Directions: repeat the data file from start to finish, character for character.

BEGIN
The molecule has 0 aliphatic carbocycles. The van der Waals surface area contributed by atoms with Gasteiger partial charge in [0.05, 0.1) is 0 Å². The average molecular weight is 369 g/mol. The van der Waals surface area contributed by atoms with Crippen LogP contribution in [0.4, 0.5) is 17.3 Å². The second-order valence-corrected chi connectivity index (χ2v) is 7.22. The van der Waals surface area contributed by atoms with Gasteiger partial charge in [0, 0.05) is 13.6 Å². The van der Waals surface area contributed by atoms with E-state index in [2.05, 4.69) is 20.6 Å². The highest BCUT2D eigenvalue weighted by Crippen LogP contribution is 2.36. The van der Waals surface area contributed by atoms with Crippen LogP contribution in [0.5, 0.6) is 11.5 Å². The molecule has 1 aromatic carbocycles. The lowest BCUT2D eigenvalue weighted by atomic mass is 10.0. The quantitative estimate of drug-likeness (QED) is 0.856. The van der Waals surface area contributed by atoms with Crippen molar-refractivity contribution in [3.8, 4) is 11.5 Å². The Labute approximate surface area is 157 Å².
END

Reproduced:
The molecule has 0 aliphatic carbocycles. The van der Waals surface area contributed by atoms with Gasteiger partial charge in [0.05, 0.1) is 0 Å². The average molecular weight is 369 g/mol. The van der Waals surface area contributed by atoms with Crippen LogP contribution in [0.4, 0.5) is 17.3 Å². The second-order valence-corrected chi connectivity index (χ2v) is 7.22. The van der Waals surface area contributed by atoms with Gasteiger partial charge in [0, 0.05) is 13.6 Å². The van der Waals surface area contributed by atoms with E-state index in [2.05, 4.69) is 20.6 Å². The highest BCUT2D eigenvalue weighted by Crippen LogP contribution is 2.36. The van der Waals surface area contributed by atoms with Crippen LogP contribution in [0.5, 0.6) is 11.5 Å². The molecule has 1 aromatic carbocycles. The lowest BCUT2D eigenvalue weighted by atomic mass is 10.0. The quantitative estimate of drug-likeness (QED) is 0.856. The van der Waals surface area contributed by atoms with Crippen molar-refractivity contribution in [3.8, 4) is 11.5 Å². The Labute approximate surface area is 157 Å².